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One of the most important historic buildings in Blackburn, U.K. is being converted to an enterprise center that will be run by the East Lancashire Deaf Society. The £3.5 million renovation ($6.25 million US) will restore the three-story building to its former glory, said the Blackburn Citizen, while also adding a new addition on the back. When completed next May, the King’s Court Enterprise Centre will contain 28 offices, conference facilities, four shops and a café. The structure has a long history: citizens gathered there in 1815 to celebrate victory in the Battle of Waterloo. “It would have been cheaper to knock it down and start again,” said Doug Alker, the deaf society’s chairman, “but it should be restored because it’s an important part of our heritage.”


Japanese moviegoers will soon be treated to the country’s first film on the life of a deaf and blind person. “Have You Ever Heard of Japan’s Helen Keller?,” about a 74-year-old woman whose name is being withheld for privacy reasons, will debut in June. Independent filmmaker Sumio Yamamoto, 52, met the woman two years ago and immediately “thought her story should be made into a film at all costs,” he told the Antara News in Indonesia. The woman lost her hearing and eyesight in accidents in her early 20s and went on to master Braille and form the country’s first nationwide group to improve conditions for the disabled in 1964. But since her mother died in 1975, the woman has lived alone without social interactions. “Local residents isolated her under the pretext of providing her with a better life, but actually it was to protect their normal daily lives,” said Setsuo Nakayama, 68, the film’s director.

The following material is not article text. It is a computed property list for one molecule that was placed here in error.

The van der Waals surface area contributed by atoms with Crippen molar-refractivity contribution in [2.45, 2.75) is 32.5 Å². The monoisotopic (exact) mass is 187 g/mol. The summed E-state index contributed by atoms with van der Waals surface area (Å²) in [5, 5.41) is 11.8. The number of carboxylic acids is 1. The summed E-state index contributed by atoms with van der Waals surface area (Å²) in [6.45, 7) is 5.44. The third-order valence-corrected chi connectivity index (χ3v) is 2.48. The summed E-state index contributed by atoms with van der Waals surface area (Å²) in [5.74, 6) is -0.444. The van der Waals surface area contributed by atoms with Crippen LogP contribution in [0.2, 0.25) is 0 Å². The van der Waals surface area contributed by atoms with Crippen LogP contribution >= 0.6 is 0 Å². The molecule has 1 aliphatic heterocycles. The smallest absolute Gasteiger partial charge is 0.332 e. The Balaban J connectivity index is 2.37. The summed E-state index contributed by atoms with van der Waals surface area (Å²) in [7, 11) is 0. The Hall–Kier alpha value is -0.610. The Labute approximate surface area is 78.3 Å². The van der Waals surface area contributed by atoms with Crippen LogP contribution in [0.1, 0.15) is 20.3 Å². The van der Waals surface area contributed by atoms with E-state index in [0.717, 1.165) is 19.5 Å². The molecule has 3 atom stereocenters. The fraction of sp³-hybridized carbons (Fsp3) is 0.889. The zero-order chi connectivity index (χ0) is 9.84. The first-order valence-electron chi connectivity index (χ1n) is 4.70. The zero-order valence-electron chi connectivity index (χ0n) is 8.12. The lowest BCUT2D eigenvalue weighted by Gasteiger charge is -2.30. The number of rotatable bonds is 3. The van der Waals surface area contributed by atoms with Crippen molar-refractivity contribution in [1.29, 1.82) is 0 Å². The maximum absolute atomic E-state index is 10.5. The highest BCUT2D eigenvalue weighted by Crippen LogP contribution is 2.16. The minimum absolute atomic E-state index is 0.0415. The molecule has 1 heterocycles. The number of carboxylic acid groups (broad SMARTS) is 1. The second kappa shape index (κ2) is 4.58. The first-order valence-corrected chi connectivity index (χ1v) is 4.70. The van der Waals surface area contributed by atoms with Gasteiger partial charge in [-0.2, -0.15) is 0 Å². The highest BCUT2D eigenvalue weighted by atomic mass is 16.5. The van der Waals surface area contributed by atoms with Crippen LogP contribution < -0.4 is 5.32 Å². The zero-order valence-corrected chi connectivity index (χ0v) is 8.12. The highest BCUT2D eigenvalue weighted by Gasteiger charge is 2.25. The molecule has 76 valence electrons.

The Philippine Daily Inquirer reported Sunday on Marc Christian Nazario, a 12-year-old chess prodigy who was born without ear canals. Marc can only hear sounds within earshot, said his mother, Cynthia, but his disability offers some advantages. “He can concentrate and focus more on his game,” she said. Marc learned to play chess on his mother’s Palm Pilot four years ago, and before long he was beating his father and two older brothers. The family hired a tutor, and soon Marc was winning tournaments. Last year, Marc came to the United States with his mother to play in one tournament. When U.S. Filipinos heard of their visit, supporters donated money and took them to other tournaments. Marc ended up staying three months and returning home with four medals. His future goal? “To become an International Master by 15, a Grand Master before I am 18, and a World Champion at 22,” he said.


Students and educators from the KIU Speech Centre in Kampung Pandan, Malaysia joined special guests for a ceremony last Wednesday at the Putrajaya Marriott. The occasion was the signing of an MOU (Memorandum of Understanding) between the National Association of the Deaf Malaysia and E-Frontline Dot Com Sdn Bhd, reported the Malaysia Star. The speech center’s headmistress, Roslina Ahmad, explained that KIU “is a method of communicating with the deaf using eight basic hand shapes representing the consonants.” The technique allows deaf children to learn to speak and parents to "master the program in a matter of days,” she said. The MOU was signed by NAD-Malaysia president Raja Datuk Seri Azureen Sultan Azlan Shah.



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Justin Osmond, the hearing-impaired brother of singers and talk-show hosts Donnie and Marie, visited the Magnolia Speech School in Jackson, Miss. Saturday to promote awareness for the deaf, reported WLBT-3 News. He was representing the Alexander Graham Bell Association for the Deaf and was in town to promote the establishment of Mississippi’s first AGBAD chapter.